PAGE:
The final instalment of the Pellinor Quartet, by the time I got to this book, I was looking forward to finding out what happened next.
Croggan has been accused of plagiarism and indeed here you often get the feeling that what is being played out in the book feels like a repetition of something that has happened before. Croggan has answered these accusations here and acknowledged that she owes a debt to the likes of Tolkien and even Hans Christian Anderson, but has used them only for inspiration and has not plagiarised their writing.
In this last quartet you find that the threat to the land of Edil-Amarandh by the evil king Sharma, or the Nameless One, has finally become real as he emerges from his kingdom in the South and begins to lay siege to one kingdom after another, laying waste to the great cities and destroying everything in his path.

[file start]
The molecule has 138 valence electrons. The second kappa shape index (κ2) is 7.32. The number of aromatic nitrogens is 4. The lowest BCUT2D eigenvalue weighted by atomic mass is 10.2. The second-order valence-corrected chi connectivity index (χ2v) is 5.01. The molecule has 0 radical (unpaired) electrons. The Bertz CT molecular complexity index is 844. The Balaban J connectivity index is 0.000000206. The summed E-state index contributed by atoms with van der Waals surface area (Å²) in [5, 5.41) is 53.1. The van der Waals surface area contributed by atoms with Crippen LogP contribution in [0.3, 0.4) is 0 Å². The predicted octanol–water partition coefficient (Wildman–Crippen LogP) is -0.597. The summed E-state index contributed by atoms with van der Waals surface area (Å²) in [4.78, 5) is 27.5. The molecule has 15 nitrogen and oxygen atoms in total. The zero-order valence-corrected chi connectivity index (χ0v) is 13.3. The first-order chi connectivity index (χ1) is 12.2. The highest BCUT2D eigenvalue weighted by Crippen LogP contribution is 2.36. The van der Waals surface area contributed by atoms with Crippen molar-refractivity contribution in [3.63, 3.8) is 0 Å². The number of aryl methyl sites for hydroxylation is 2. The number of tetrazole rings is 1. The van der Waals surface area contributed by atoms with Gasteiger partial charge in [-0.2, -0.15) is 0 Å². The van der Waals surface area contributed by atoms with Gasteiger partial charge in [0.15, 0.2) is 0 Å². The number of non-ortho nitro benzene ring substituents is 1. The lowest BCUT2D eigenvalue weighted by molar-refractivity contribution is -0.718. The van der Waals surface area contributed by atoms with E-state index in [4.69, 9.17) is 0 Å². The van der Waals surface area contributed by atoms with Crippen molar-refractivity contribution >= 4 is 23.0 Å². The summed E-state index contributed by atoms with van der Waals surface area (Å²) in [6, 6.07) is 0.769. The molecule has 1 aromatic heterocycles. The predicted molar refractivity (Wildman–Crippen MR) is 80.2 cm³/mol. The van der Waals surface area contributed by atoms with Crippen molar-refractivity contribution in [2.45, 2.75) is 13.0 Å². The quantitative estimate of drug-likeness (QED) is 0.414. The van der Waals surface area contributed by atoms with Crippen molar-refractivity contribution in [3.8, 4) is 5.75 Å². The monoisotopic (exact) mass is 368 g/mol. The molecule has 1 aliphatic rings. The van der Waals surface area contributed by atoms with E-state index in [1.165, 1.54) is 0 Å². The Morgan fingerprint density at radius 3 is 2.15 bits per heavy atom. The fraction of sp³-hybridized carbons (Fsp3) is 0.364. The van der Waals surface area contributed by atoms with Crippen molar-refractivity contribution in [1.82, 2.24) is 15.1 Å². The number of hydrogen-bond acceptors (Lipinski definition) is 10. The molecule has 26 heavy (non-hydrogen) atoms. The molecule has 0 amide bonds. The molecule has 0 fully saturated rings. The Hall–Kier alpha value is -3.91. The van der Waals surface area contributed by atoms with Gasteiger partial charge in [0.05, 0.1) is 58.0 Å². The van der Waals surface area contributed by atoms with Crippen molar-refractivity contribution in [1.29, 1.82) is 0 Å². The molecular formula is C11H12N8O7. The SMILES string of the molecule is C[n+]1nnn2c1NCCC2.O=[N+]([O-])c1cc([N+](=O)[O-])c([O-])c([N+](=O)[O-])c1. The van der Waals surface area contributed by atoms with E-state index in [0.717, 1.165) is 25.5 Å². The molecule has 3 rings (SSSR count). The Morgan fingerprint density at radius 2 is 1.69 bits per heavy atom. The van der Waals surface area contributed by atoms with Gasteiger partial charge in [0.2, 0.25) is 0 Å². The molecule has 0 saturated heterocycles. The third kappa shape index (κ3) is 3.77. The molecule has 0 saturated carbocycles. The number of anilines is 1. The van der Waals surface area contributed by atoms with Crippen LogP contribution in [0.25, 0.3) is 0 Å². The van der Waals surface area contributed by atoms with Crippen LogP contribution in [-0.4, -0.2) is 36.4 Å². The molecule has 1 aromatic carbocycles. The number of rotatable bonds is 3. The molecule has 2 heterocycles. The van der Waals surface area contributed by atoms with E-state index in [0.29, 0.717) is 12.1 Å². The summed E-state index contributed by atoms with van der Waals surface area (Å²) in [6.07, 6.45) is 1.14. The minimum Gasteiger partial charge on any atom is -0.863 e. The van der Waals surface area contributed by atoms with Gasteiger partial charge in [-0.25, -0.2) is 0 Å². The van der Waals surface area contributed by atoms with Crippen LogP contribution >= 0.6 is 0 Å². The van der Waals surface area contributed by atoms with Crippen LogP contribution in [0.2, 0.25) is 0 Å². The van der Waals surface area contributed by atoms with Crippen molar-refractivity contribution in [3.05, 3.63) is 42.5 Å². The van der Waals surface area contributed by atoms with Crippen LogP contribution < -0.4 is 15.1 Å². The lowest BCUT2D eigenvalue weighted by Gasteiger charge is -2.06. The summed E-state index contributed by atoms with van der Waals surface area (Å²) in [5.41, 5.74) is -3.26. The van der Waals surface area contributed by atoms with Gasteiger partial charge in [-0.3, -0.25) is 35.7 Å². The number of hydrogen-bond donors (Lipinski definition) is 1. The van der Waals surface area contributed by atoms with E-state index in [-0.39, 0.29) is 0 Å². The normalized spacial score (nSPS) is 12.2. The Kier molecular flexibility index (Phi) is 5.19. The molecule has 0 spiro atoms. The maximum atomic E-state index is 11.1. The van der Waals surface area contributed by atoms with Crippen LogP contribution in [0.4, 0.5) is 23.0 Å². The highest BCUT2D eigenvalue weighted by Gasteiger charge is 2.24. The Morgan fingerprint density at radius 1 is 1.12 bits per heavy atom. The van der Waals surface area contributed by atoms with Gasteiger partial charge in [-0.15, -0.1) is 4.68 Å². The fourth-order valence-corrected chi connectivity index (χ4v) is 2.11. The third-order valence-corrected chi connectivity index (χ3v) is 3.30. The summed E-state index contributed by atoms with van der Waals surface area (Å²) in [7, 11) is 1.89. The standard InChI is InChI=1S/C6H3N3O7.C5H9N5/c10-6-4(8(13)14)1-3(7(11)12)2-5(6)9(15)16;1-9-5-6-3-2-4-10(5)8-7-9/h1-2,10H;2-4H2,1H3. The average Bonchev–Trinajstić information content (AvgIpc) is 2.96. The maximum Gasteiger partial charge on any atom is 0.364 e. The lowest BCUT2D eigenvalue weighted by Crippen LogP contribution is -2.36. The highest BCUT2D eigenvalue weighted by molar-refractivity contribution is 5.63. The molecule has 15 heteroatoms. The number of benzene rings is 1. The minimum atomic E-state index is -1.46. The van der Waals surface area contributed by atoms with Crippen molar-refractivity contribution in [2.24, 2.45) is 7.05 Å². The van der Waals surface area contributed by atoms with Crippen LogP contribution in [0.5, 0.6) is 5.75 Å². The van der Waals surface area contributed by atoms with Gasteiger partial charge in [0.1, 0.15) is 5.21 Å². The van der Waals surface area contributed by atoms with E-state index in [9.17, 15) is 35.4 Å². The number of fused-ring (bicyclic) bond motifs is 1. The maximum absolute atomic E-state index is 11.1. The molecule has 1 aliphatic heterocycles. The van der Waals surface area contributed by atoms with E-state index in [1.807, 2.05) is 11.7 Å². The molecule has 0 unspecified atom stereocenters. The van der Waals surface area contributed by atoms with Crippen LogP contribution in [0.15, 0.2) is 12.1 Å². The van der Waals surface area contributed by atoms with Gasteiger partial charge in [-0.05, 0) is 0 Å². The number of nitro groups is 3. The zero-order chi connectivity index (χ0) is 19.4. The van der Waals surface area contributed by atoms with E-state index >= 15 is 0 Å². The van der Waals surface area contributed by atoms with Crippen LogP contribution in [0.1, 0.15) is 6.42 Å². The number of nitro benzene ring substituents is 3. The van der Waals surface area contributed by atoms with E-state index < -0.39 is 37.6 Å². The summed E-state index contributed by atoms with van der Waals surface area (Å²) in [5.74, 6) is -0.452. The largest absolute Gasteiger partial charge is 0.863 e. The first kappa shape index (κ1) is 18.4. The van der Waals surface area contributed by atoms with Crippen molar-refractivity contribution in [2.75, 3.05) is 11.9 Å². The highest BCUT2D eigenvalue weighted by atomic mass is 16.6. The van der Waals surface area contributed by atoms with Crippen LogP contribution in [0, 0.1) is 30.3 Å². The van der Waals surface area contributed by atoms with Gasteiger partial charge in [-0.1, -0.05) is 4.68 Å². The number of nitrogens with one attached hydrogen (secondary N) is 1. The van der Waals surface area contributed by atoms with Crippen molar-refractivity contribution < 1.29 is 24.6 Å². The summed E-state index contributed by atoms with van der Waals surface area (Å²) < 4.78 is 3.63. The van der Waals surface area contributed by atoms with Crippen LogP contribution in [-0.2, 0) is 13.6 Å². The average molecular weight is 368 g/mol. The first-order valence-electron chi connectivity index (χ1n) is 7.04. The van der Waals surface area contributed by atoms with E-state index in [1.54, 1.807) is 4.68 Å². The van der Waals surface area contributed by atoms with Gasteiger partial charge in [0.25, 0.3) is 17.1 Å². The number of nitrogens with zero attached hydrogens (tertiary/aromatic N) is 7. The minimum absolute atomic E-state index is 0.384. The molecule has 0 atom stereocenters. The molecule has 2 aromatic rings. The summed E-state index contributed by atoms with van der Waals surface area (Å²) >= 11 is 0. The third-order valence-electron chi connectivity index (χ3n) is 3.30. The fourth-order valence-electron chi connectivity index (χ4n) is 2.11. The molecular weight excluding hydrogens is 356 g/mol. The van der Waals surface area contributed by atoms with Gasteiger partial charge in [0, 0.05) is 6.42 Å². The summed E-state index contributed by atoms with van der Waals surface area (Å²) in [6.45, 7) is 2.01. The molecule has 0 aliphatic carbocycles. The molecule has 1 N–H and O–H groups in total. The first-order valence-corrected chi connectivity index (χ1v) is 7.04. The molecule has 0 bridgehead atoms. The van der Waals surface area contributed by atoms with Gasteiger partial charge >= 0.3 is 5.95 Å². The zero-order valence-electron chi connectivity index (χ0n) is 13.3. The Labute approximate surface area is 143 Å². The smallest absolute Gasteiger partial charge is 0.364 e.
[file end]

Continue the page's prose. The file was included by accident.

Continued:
Our heroine Maerad is searching for her brother Hem who is thought to be in one of the cities which has been destroyed. She also knows that time is running out for her to stop Sharma and that she must find the mysterious Treesong in order to do so. She soon finds her adopted city under siege and herself at the heart of battle.
One key difference I found between this book and Tolkien’s and other fantasy novels is the way the women characters are developed. Maerad is a complex, confused, flawed character. Many of the key players in this story are women – great bards (mages), elementals (nature spirits), warrior queens and hulls (bards who become evil). They are not just pretty girls who fall in love with heroes, but heroes in themselves. The other women fighting at the gates of the city alongside Maerad are portrayed as equals to the men.
I didn’t enjoy this book as much as the second and third which were very enjoyable. The ending was almost an anti-climax and the conclusion of Maerad’s relationship with Cadvan almost an afterthought. Croggan has still created a fascinating and rich world however, with its own history, languages, races and kingdoms which makes the series an enjoyable read and this last book a good-enough conclusion.
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